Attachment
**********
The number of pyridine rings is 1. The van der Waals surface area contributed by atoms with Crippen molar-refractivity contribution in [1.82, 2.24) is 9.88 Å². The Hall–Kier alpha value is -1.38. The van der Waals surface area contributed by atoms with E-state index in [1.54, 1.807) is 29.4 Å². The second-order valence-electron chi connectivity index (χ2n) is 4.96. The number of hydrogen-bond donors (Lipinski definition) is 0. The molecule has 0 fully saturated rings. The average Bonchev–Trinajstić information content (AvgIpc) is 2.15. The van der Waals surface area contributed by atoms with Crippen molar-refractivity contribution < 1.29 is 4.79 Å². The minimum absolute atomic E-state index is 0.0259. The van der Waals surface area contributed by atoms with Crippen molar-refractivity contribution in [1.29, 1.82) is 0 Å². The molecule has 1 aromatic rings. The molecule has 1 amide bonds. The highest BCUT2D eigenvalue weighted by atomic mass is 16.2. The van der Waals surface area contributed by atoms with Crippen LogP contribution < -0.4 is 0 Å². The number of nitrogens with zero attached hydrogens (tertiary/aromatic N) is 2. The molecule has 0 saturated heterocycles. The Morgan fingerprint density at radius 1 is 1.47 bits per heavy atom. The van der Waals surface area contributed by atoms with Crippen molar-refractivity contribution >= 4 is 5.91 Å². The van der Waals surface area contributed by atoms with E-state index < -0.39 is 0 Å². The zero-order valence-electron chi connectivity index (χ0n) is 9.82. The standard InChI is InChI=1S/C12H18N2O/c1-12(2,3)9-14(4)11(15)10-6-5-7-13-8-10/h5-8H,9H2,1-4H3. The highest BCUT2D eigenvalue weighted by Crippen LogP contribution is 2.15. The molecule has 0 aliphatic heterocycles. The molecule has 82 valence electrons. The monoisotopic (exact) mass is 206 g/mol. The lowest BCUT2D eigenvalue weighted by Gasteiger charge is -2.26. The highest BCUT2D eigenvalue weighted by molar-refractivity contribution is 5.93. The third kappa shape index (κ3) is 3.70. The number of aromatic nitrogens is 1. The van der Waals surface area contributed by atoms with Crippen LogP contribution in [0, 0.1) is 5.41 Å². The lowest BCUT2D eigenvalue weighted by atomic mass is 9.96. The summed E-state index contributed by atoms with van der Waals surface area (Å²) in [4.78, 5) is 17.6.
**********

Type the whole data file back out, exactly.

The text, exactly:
The number of pyridine rings is 1. The van der Waals surface area contributed by atoms with Crippen molar-refractivity contribution in [1.82, 2.24) is 9.88 Å². The Hall–Kier alpha value is -1.38. The van der Waals surface area contributed by atoms with E-state index in [1.54, 1.807) is 29.4 Å². The second-order valence-electron chi connectivity index (χ2n) is 4.96. The number of hydrogen-bond donors (Lipinski definition) is 0. The molecule has 0 fully saturated rings. The average Bonchev–Trinajstić information content (AvgIpc) is 2.15. The van der Waals surface area contributed by atoms with Crippen molar-refractivity contribution < 1.29 is 4.79 Å². The minimum absolute atomic E-state index is 0.0259. The van der Waals surface area contributed by atoms with Crippen molar-refractivity contribution in [1.29, 1.82) is 0 Å². The molecule has 1 aromatic rings. The molecule has 1 amide bonds. The highest BCUT2D eigenvalue weighted by atomic mass is 16.2. The van der Waals surface area contributed by atoms with Crippen LogP contribution < -0.4 is 0 Å². The number of nitrogens with zero attached hydrogens (tertiary/aromatic N) is 2. The molecule has 0 saturated heterocycles. The Morgan fingerprint density at radius 1 is 1.47 bits per heavy atom. The van der Waals surface area contributed by atoms with Crippen molar-refractivity contribution >= 4 is 5.91 Å². The van der Waals surface area contributed by atoms with E-state index < -0.39 is 0 Å². The zero-order valence-electron chi connectivity index (χ0n) is 9.82. The standard InChI is InChI=1S/C12H18N2O/c1-12(2,3)9-14(4)11(15)10-6-5-7-13-8-10/h5-8H,9H2,1-4H3. The highest BCUT2D eigenvalue weighted by Crippen LogP contribution is 2.15. The molecule has 0 aliphatic heterocycles. The molecule has 82 valence electrons. The monoisotopic (exact) mass is 206 g/mol. The lowest BCUT2D eigenvalue weighted by Gasteiger charge is -2.26. The highest BCUT2D eigenvalue weighted by molar-refractivity contribution is 5.93. The third kappa shape index (κ3) is 3.70. The number of aromatic nitrogens is 1. The van der Waals surface area contributed by atoms with Crippen LogP contribution in [0, 0.1) is 5.41 Å². The lowest BCUT2D eigenvalue weighted by atomic mass is 9.96. The summed E-state index contributed by atoms with van der Waals surface area (Å²) in [4.78, 5) is 17.6.